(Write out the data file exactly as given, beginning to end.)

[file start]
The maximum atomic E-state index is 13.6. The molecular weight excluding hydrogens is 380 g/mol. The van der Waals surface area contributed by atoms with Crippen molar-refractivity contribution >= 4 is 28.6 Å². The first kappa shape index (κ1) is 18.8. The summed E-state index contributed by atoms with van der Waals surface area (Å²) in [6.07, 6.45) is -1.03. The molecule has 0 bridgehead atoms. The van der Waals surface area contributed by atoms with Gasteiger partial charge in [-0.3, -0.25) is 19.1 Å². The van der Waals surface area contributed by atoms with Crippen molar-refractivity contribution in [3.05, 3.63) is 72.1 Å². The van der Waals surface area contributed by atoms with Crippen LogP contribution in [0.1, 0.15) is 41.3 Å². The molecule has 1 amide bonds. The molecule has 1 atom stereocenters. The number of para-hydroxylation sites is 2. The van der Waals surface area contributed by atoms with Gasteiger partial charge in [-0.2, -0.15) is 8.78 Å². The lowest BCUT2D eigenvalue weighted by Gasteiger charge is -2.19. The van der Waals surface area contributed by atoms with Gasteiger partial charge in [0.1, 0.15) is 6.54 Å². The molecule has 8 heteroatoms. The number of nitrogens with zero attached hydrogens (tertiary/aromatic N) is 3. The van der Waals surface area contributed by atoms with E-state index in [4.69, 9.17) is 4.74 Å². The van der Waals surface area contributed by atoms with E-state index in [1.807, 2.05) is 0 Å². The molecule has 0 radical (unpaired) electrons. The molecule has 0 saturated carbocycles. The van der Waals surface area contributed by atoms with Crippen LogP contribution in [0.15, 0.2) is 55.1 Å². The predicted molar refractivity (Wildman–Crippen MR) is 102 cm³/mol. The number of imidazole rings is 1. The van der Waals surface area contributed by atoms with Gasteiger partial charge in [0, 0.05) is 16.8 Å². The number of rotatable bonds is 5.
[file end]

The maximum atomic E-state index is 13.6. The molecular weight excluding hydrogens is 380 g/mol. The van der Waals surface area contributed by atoms with Crippen molar-refractivity contribution >= 4 is 28.6 Å². The first kappa shape index (κ1) is 18.8. The summed E-state index contributed by atoms with van der Waals surface area (Å²) in [6.07, 6.45) is -1.03. The molecule has 0 bridgehead atoms. The van der Waals surface area contributed by atoms with Gasteiger partial charge in [-0.3, -0.25) is 19.1 Å². The van der Waals surface area contributed by atoms with Crippen molar-refractivity contribution in [3.05, 3.63) is 72.1 Å². The van der Waals surface area contributed by atoms with Crippen LogP contribution in [0.1, 0.15) is 41.3 Å². The molecule has 1 amide bonds. The molecule has 1 atom stereocenters. The number of para-hydroxylation sites is 2. The van der Waals surface area contributed by atoms with Gasteiger partial charge in [-0.2, -0.15) is 8.78 Å². The lowest BCUT2D eigenvalue weighted by Gasteiger charge is -2.19. The van der Waals surface area contributed by atoms with Gasteiger partial charge in [0.1, 0.15) is 6.54 Å². The molecule has 8 heteroatoms. The number of nitrogens with zero attached hydrogens (tertiary/aromatic N) is 3. The van der Waals surface area contributed by atoms with E-state index in [4.69, 9.17) is 4.74 Å². The van der Waals surface area contributed by atoms with E-state index in [1.807, 2.05) is 0 Å². The molecule has 0 radical (unpaired) electrons. The molecule has 0 saturated carbocycles. The van der Waals surface area contributed by atoms with Crippen LogP contribution in [0.15, 0.2) is 55.1 Å². The predicted molar refractivity (Wildman–Crippen MR) is 102 cm³/mol. The number of imidazole rings is 1. The van der Waals surface area contributed by atoms with Gasteiger partial charge in [0, 0.05) is 16.8 Å². The number of rotatable bonds is 5.